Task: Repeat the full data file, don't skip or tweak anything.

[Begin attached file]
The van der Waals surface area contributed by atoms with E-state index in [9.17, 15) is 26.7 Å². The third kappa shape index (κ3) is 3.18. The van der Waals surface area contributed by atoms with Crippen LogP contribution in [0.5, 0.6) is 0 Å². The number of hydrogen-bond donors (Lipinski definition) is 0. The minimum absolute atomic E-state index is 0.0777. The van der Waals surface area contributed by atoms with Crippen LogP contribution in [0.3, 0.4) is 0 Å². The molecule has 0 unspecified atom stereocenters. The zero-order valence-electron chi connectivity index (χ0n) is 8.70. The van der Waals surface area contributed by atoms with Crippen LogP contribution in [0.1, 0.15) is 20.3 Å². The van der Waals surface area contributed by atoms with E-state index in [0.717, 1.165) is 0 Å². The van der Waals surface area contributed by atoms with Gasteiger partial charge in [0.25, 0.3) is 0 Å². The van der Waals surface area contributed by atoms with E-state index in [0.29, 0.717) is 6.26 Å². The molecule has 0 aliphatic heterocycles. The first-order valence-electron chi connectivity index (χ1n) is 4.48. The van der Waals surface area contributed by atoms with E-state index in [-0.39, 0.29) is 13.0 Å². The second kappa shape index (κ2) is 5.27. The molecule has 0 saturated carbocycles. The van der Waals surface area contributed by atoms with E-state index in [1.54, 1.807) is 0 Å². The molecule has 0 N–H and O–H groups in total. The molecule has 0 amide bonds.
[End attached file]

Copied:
The van der Waals surface area contributed by atoms with E-state index in [9.17, 15) is 26.7 Å². The third kappa shape index (κ3) is 3.18. The van der Waals surface area contributed by atoms with Crippen LogP contribution in [0.5, 0.6) is 0 Å². The number of hydrogen-bond donors (Lipinski definition) is 0. The minimum absolute atomic E-state index is 0.0777. The van der Waals surface area contributed by atoms with Crippen LogP contribution in [0.3, 0.4) is 0 Å². The molecule has 0 unspecified atom stereocenters. The zero-order valence-electron chi connectivity index (χ0n) is 8.70. The van der Waals surface area contributed by atoms with Crippen LogP contribution in [0.1, 0.15) is 20.3 Å². The van der Waals surface area contributed by atoms with E-state index in [0.717, 1.165) is 0 Å². The van der Waals surface area contributed by atoms with Gasteiger partial charge in [0.25, 0.3) is 0 Å². The van der Waals surface area contributed by atoms with E-state index in [0.29, 0.717) is 6.26 Å². The molecule has 0 aliphatic heterocycles. The first-order valence-electron chi connectivity index (χ1n) is 4.48. The van der Waals surface area contributed by atoms with E-state index in [-0.39, 0.29) is 13.0 Å². The second kappa shape index (κ2) is 5.27. The molecule has 0 saturated carbocycles. The van der Waals surface area contributed by atoms with E-state index in [1.54, 1.807) is 0 Å². The molecule has 0 N–H and O–H groups in total. The molecule has 0 amide bonds.